Arcturus is visible from both of Earth's hemispheres as it is located 19° north of the celestial equator. The star culminates at midnight on 27 April, and at 9 p.m. on June 10 being visible during the late northern spring or the southern autumn.[21] From the northern hemisphere, an easy way to find Arcturus is to follow the arc of the handle of the Big Dipper (or Plough). By continuing in this path, one can find Spica, "Arc to Arcturus, then spike (or speed on) to Spica".[22][23]

Ptolemy described Arcturus as subrufa ("slightly red"): it has a B-V color index of +1.23, roughly midway between Pollux (B-V +1.00) and Aldebaran (B-V +1.54).[20]

η Boötis, or Muphrid, is only 3.3 light-years distant from Arcturus, and would have a visual magnitude −2.5, about as bright as Mercury from Earth, whereas an observer on the former system would find Arcturus as bright as Venus as seen from Earth.[20]

Physical characteristics

Arcturus (optical)
Optical image of Arcturus (DSS2 / MAST / STScI / NASA)

Based upon an annual parallax shift of 88.83 milliarcseconds as measured by the Hipparcos satellite, Arcturus is 36.7 light-years (11.26 parsecs) from the Sun. The parallax margin of error is 0.54 milliarcseconds, translating to a distance margin of error of ±0.23 light-years (0.069 parsecs).[1] Because of its proximity, Arcturus has a high proper motion, two arcseconds a year, greater than any first magnitude star other than α Centauri.

Arcturus is moving rapidly (122 km/s) relative to the Sun, and is now almost at its closest point to the Sun. Closest approach will happen in about 4,000 years, when the star will be a few hundredths of a light-year closer to Earth than it is today. (In antiquity, Arcturus was closer to the centre of the constellation.[12]) Arcturus is thought to be an old-disk star, and appears to be moving with a group of 52 other such stars, known as the Arcturus stream.[24]

With an absolute magnitude of −0.30, Arcturus is, together with Vega and Sirius, one of the most luminous stars in the Sun's neighborhood. It is about 110 times brighter than the Sun in visible light wavelengths, but this underestimates its strength as much of the light it gives off is in the infrared; total (bolometric) power output is about 180 times that of the Sun. With a near-infrared J band magnitude of −2.2, only Betelgeuse (−2.9) and R Doradus (−2.6) are brighter. The lower output in visible light is due to a lower efficacy as the star has a lower surface temperature than the Sun.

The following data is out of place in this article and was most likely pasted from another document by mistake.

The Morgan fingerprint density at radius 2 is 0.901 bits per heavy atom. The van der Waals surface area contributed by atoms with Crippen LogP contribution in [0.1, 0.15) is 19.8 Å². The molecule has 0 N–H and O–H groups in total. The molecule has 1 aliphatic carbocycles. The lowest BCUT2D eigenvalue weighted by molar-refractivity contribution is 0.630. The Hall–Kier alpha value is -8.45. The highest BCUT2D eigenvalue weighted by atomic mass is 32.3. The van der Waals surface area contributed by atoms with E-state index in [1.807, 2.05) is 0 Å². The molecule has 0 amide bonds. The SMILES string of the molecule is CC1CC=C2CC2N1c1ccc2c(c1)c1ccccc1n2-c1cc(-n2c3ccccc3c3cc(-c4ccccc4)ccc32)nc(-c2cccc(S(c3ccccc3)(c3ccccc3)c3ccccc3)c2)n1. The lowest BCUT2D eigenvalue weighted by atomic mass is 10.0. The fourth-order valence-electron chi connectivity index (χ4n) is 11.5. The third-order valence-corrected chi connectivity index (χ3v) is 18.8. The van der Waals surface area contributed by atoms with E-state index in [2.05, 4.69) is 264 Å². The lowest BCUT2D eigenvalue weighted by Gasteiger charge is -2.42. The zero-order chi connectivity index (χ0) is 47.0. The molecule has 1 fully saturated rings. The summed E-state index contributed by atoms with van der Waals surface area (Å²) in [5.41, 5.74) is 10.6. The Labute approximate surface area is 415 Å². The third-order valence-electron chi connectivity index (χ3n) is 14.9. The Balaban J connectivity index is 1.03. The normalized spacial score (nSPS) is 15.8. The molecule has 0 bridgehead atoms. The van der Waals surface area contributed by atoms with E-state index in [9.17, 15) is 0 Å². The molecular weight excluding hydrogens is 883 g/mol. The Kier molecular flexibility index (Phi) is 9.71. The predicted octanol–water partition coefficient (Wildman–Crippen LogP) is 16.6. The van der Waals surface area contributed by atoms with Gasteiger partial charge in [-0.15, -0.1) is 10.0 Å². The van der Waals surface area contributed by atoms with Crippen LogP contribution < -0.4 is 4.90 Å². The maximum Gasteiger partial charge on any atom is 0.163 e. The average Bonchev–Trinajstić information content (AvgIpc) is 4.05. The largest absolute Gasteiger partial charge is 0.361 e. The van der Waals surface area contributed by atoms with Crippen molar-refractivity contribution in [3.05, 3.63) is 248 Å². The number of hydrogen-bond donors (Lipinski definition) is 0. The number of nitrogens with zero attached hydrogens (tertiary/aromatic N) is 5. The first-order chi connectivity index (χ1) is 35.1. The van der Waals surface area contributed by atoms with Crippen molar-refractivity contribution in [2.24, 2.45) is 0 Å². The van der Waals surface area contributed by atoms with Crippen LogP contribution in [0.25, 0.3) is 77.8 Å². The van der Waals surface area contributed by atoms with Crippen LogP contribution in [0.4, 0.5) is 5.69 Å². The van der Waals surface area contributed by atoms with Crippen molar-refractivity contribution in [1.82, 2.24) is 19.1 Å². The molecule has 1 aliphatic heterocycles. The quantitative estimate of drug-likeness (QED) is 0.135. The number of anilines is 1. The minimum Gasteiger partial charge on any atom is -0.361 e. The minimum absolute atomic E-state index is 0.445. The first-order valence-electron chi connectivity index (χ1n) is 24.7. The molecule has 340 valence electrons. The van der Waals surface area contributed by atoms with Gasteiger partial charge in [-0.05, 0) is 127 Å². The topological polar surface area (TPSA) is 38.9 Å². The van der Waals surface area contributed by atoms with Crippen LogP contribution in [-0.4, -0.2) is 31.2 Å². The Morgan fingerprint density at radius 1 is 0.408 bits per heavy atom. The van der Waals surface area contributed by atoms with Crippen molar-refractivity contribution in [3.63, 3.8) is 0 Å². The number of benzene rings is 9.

Arcturus is an evolved red giant star with a stellar classification of K0 III. As the brightest K-type giant in the sky, it was the subject of an atlas of its visible spectrum, made from photographic spectra taken with the coudé spectrograph of the Mt. Wilson 2.5m telescope published in 1968,[25] a key reference work for stellar spectroscopy. Subsequent spectral atlases[26][27][28] with greater wavelength coverage and superior signal-to-noise ratio made with digital detectors have supplanted the older work, but the Arcturus spectrum remains an important standard for stellar spectroscopy.

As a single star, the mass of Arcturus cannot be measured directly, but models suggest it is slightly larger than that of the Sun. Evolutionary matching to the observed physical parameters gives a mass of 1.08±0.06 M,[7] while the oxygen isotope ratio for a first dredge-up star gives a mass of 1.2 M.[29] The star displays magnetic activity that is heating the coronal structures, and it undergoes a solar-type magnetic cycle with a duration that is probably less than 14 years. A weak magnetic field has been detected in the photosphere with a strength of around half a gauss. The magnetic activity appears to lie along four latitudes and is rotationally-modulated.[30]

Arcturus is estimated to be around 6 billion to 8.5 billion years old,[7] but there is some uncertainty about its evolutionary status.[31] Based upon the color characteristics of Arcturus, it is currently ascending the red-giant branch and will continue to do so until it accumulates a large enough degenerate helium core to ignite the helium flash.[7] It has likely exhausted the hydrogen from its core and is now in its active hydrogen shell burning phase. However, Charbonnel et al. (1998) placed it slightly above the horizontal branch, and suggested it has already completed the helium flash stage.[31]

Oscillations